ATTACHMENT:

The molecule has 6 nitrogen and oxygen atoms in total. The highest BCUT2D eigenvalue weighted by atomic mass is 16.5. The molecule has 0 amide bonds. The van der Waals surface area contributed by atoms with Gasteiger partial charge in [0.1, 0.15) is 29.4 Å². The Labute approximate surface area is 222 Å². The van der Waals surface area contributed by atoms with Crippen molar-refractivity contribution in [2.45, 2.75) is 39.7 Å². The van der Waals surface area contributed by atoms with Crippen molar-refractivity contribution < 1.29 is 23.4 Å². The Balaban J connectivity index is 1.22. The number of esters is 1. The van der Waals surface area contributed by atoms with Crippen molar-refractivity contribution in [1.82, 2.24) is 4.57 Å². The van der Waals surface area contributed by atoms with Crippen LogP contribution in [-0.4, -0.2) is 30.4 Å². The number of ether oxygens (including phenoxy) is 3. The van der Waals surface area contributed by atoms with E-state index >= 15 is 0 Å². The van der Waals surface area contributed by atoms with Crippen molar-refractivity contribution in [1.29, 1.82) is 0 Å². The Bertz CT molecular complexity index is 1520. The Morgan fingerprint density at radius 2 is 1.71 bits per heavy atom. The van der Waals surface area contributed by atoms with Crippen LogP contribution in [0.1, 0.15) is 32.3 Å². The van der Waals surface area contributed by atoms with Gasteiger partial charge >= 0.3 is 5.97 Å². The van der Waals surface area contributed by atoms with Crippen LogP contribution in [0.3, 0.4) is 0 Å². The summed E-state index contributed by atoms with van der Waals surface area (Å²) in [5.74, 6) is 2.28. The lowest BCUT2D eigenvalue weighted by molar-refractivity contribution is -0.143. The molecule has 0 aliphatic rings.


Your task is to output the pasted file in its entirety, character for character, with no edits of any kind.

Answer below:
The molecule has 6 nitrogen and oxygen atoms in total. The highest BCUT2D eigenvalue weighted by atomic mass is 16.5. The molecule has 0 amide bonds. The van der Waals surface area contributed by atoms with Gasteiger partial charge in [0.1, 0.15) is 29.4 Å². The Labute approximate surface area is 222 Å². The van der Waals surface area contributed by atoms with Crippen molar-refractivity contribution in [2.45, 2.75) is 39.7 Å². The van der Waals surface area contributed by atoms with Crippen molar-refractivity contribution < 1.29 is 23.4 Å². The Balaban J connectivity index is 1.22. The number of esters is 1. The van der Waals surface area contributed by atoms with Crippen molar-refractivity contribution in [1.82, 2.24) is 4.57 Å². The van der Waals surface area contributed by atoms with Crippen LogP contribution in [-0.4, -0.2) is 30.4 Å². The number of ether oxygens (including phenoxy) is 3. The van der Waals surface area contributed by atoms with E-state index >= 15 is 0 Å². The van der Waals surface area contributed by atoms with Crippen molar-refractivity contribution in [1.29, 1.82) is 0 Å². The Bertz CT molecular complexity index is 1520. The Morgan fingerprint density at radius 2 is 1.71 bits per heavy atom. The van der Waals surface area contributed by atoms with Crippen LogP contribution in [0.1, 0.15) is 32.3 Å². The van der Waals surface area contributed by atoms with Gasteiger partial charge >= 0.3 is 5.97 Å². The van der Waals surface area contributed by atoms with Crippen LogP contribution in [0.3, 0.4) is 0 Å². The summed E-state index contributed by atoms with van der Waals surface area (Å²) in [5.74, 6) is 2.28. The lowest BCUT2D eigenvalue weighted by molar-refractivity contribution is -0.143. The molecule has 0 aliphatic rings.